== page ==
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  • Print publication year: 2011
  • Online publication date: September 2011

7 - Evolutionary perspectives on the function of REM sleep

from Section II - General biology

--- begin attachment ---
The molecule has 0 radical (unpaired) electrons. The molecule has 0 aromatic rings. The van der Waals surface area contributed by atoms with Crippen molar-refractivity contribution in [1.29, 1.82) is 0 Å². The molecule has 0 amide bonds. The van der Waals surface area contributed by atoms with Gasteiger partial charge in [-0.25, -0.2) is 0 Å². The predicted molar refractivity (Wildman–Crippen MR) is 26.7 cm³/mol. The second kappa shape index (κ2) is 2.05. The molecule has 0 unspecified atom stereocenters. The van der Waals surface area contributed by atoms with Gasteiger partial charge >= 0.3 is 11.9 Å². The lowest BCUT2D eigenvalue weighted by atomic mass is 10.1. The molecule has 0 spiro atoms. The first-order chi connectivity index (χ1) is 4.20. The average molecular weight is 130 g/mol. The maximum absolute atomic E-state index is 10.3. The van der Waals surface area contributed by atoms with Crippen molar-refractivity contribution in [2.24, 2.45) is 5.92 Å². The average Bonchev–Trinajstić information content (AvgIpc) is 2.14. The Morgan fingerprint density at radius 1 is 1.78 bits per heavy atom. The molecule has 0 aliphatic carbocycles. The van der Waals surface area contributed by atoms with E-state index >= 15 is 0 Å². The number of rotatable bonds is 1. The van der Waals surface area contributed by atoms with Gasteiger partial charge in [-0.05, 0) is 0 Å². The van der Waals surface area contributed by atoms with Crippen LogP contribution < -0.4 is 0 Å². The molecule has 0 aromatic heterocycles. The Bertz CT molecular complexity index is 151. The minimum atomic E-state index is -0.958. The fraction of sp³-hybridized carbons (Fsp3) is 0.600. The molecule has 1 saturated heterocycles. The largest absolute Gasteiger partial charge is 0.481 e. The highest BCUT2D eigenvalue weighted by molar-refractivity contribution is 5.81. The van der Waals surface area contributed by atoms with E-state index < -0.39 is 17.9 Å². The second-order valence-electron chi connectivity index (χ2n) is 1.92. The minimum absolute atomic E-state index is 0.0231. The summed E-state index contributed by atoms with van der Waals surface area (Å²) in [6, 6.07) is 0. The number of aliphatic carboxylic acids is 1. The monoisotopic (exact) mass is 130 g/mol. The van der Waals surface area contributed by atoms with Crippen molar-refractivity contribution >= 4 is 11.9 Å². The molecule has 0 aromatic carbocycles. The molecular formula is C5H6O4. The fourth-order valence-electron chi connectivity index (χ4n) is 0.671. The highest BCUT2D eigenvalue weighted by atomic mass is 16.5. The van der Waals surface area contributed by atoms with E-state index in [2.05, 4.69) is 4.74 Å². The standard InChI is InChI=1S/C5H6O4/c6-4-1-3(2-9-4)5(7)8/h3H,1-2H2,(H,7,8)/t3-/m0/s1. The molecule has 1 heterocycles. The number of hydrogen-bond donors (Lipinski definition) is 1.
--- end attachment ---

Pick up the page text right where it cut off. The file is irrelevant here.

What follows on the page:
In most mammals, sleep is composed of two distinct states, rapid eye movement (REM) sleep and slow-wave sleep (SWS). The differentiated nature of mammalian sleep suggests that each state performs a different function, or perhaps different, but complementary components of a unified function. Despite extensive research, the function(s) provided by sleep and its respective sub-states remains the subject of debate (Cirelli and Tononi, 2008; Mignot, 2008; Siegel, 2009; Stickgold and Walker, 2007). One approach to unraveling the function of each sleep state is to trace its evolution. Through identifying the type(s) of animals in which each state evolved, we may reveal biological traits that coevolved with a particular sleep state. Cases of convergent evolution may be particularly informative because they provide the opportunity to isolate traits shared by only those animals that evolved a particular sleep state. The independent coevolution of certain sleep states and traits may be functionally linked. Conversely, the subsequent coevolutionary loss of a particular sleep state and certain traits may also reveal traits that benefit from a particular sleep state. Moreover, assuming that sleep serves an important function, determining how such animals compensate for the loss of a particular sleep state may yield clues to its purpose. Finally, another approach is to identify biological traits that account for the variation in time spent in, and presumably need for, each state. Traits that influence the allocation of time to a particular state may suggest a function for that state. The following chapter summarizes insights into the function of REM sleep gleaned from these comparative approaches.

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